A new case study by the Johns Hopkins Bloomberg School of Public Health Center for Communication Programs (CCP) examines efforts to scale up access to and demand for Voluntary Medical Male Circumcision (VMCC) in South Africa. Beginning in February 2012, the Brothers for Life initiative integrated several mobile phone-driven components into a large-scale, mixed-media social mobilization campaign for VMMC.
“This study is exciting because it underscores how demand-generation activities can be linked to health services by leveraging the utility and ubiquity of basic mobile phones,” explained James BonTempo, Director of ICT and Innovation at CCP and co-author of the case study. “Clearly, mobile services can and must be integrated into larger health communication and service delivery initiatives. We have just begun to explore the multitude of ways that we can use mobile tools effectively — the possibilities are endless.”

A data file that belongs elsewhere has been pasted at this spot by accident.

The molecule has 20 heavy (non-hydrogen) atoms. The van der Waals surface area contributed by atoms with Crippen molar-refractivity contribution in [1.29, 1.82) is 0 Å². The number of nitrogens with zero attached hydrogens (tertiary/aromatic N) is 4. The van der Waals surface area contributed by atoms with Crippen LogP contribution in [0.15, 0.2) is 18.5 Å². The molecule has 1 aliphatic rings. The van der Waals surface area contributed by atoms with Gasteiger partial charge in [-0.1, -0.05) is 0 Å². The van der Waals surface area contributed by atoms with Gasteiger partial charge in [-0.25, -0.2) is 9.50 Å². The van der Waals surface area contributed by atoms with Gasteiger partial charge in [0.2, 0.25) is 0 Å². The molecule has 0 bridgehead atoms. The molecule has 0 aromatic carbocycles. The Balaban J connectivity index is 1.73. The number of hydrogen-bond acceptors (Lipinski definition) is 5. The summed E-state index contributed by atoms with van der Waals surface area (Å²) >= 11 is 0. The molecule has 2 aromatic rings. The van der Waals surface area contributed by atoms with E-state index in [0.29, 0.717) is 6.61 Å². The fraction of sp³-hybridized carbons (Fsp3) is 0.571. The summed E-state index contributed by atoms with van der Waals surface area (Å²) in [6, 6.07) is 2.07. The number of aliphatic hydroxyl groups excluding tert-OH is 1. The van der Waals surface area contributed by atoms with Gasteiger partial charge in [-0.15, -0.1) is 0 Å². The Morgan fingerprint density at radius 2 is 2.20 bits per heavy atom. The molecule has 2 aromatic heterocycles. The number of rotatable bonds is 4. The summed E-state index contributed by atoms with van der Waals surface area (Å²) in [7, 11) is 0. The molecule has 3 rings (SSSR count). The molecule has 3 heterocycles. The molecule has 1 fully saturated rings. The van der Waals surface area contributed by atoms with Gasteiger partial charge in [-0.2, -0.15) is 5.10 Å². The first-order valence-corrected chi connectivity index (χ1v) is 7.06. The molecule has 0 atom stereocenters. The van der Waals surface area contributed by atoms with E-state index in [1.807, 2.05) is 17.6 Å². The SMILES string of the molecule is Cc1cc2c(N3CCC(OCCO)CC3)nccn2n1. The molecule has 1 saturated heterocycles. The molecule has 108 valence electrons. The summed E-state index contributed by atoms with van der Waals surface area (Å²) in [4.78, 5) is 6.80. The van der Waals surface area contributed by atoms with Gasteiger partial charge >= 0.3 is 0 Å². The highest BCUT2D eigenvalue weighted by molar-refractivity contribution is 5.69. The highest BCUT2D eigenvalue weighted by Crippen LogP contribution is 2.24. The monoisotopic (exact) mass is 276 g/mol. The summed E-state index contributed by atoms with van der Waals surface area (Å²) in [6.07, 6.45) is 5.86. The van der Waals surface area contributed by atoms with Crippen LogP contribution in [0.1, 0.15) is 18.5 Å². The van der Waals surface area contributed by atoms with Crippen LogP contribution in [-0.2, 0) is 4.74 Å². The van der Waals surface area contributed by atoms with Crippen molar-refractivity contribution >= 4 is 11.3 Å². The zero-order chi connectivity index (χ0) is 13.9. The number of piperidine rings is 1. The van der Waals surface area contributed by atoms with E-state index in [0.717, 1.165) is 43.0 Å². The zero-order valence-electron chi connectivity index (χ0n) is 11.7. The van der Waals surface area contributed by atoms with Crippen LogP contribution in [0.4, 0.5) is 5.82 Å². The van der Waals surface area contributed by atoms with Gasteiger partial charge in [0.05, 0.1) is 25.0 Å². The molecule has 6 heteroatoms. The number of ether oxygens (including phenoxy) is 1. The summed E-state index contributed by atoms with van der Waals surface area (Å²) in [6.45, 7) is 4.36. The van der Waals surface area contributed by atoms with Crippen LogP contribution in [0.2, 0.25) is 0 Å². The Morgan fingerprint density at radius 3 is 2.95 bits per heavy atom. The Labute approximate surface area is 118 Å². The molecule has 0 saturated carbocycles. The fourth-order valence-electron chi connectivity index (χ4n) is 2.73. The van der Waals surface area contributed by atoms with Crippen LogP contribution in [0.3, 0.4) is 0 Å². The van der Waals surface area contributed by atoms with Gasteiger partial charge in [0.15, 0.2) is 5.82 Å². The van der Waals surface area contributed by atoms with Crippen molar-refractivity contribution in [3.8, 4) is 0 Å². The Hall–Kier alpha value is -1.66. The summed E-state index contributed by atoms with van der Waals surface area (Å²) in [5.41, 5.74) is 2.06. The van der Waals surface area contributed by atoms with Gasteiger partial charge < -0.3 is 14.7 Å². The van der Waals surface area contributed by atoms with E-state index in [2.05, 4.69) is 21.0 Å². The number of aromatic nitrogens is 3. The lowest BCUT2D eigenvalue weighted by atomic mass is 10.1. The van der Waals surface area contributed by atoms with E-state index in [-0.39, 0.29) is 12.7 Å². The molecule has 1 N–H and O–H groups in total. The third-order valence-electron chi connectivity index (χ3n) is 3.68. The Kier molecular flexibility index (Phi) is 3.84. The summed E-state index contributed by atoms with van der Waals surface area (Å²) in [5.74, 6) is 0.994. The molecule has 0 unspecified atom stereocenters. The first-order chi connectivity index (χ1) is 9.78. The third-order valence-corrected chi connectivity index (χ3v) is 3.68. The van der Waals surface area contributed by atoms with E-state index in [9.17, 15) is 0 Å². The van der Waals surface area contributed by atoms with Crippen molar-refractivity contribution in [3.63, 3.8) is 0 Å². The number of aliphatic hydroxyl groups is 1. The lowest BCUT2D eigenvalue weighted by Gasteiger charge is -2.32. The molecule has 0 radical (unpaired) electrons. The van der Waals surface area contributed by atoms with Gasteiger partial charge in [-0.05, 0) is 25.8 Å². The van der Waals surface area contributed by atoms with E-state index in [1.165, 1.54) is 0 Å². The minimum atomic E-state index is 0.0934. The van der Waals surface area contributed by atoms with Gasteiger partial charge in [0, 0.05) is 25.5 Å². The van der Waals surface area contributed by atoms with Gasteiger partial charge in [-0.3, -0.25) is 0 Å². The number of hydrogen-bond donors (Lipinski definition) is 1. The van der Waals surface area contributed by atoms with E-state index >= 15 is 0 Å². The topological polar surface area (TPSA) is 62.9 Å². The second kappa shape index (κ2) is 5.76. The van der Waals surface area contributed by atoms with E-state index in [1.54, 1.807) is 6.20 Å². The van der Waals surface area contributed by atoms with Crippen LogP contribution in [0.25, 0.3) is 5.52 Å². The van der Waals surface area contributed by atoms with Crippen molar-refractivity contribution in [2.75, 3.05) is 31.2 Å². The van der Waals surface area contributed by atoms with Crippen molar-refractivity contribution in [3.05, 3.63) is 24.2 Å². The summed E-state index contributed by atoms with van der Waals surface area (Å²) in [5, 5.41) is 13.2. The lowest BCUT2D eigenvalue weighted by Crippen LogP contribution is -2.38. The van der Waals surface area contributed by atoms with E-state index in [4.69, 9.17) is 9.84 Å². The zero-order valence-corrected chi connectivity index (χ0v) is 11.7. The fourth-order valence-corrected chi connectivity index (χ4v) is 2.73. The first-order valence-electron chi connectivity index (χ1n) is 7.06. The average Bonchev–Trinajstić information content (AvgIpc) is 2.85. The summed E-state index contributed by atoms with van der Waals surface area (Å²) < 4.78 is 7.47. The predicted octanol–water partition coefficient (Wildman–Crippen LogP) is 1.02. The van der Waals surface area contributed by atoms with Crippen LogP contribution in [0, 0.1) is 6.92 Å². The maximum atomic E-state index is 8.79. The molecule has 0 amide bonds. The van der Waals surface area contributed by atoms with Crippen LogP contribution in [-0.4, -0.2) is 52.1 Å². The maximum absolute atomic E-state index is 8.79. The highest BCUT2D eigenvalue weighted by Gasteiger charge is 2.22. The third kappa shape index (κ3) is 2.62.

Brothers for Life leveraged mobile phones to link men to VMMC services through a clinic locator, and to provide post-operative messaging and support. The campaign chose to utilize mobile phones to support VMMC efforts because mobile phones and mobile service subscriptions are pervasive and accessible in South Africa across all income levels and within the target age group; they allow for privacy, which is especially important when dealing with such a culturally sensitive topic; and they are a cost effective means to provide clients with timely, location-specific, and personalized information.
Project staff found that usage of the clinic locator service was directly correlated to publicity for the SMS number through traditional media, such as airing a campaign television commercial. A more robust evaluation of the post-operative services is needed, but preliminary findings from a qualitative evaluation of the VMMC campaign demonstrate overall user happiness, including a willingness to share information about the clinic locator service and satisfaction with VMMC with friends and family.